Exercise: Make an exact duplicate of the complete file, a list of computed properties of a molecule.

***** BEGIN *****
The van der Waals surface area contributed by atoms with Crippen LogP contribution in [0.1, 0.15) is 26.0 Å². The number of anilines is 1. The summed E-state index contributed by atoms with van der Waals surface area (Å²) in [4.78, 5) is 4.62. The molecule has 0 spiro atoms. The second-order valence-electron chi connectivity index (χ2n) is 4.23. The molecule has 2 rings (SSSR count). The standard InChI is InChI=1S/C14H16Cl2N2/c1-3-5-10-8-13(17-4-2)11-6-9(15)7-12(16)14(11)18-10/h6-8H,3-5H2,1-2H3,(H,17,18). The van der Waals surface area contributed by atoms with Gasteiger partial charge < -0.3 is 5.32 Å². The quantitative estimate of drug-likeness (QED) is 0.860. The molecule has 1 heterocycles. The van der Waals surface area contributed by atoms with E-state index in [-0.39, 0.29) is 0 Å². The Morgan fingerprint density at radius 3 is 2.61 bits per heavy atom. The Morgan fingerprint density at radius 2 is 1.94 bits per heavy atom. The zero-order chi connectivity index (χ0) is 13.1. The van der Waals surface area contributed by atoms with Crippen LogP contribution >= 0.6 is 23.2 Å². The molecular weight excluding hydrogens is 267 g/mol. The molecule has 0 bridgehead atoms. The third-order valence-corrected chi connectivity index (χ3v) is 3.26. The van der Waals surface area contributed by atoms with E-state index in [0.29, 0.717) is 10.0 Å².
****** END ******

The van der Waals surface area contributed by atoms with Crippen LogP contribution in [0.1, 0.15) is 26.0 Å². The number of anilines is 1. The summed E-state index contributed by atoms with van der Waals surface area (Å²) in [4.78, 5) is 4.62. The molecule has 0 spiro atoms. The second-order valence-electron chi connectivity index (χ2n) is 4.23. The molecule has 2 rings (SSSR count). The standard InChI is InChI=1S/C14H16Cl2N2/c1-3-5-10-8-13(17-4-2)11-6-9(15)7-12(16)14(11)18-10/h6-8H,3-5H2,1-2H3,(H,17,18). The van der Waals surface area contributed by atoms with Gasteiger partial charge < -0.3 is 5.32 Å². The quantitative estimate of drug-likeness (QED) is 0.860. The molecule has 1 heterocycles. The van der Waals surface area contributed by atoms with E-state index in [-0.39, 0.29) is 0 Å². The Morgan fingerprint density at radius 3 is 2.61 bits per heavy atom. The Morgan fingerprint density at radius 2 is 1.94 bits per heavy atom. The zero-order chi connectivity index (χ0) is 13.1. The van der Waals surface area contributed by atoms with Crippen LogP contribution >= 0.6 is 23.2 Å². The molecular weight excluding hydrogens is 267 g/mol. The molecule has 0 bridgehead atoms. The third-order valence-corrected chi connectivity index (χ3v) is 3.26. The van der Waals surface area contributed by atoms with E-state index in [0.29, 0.717) is 10.0 Å².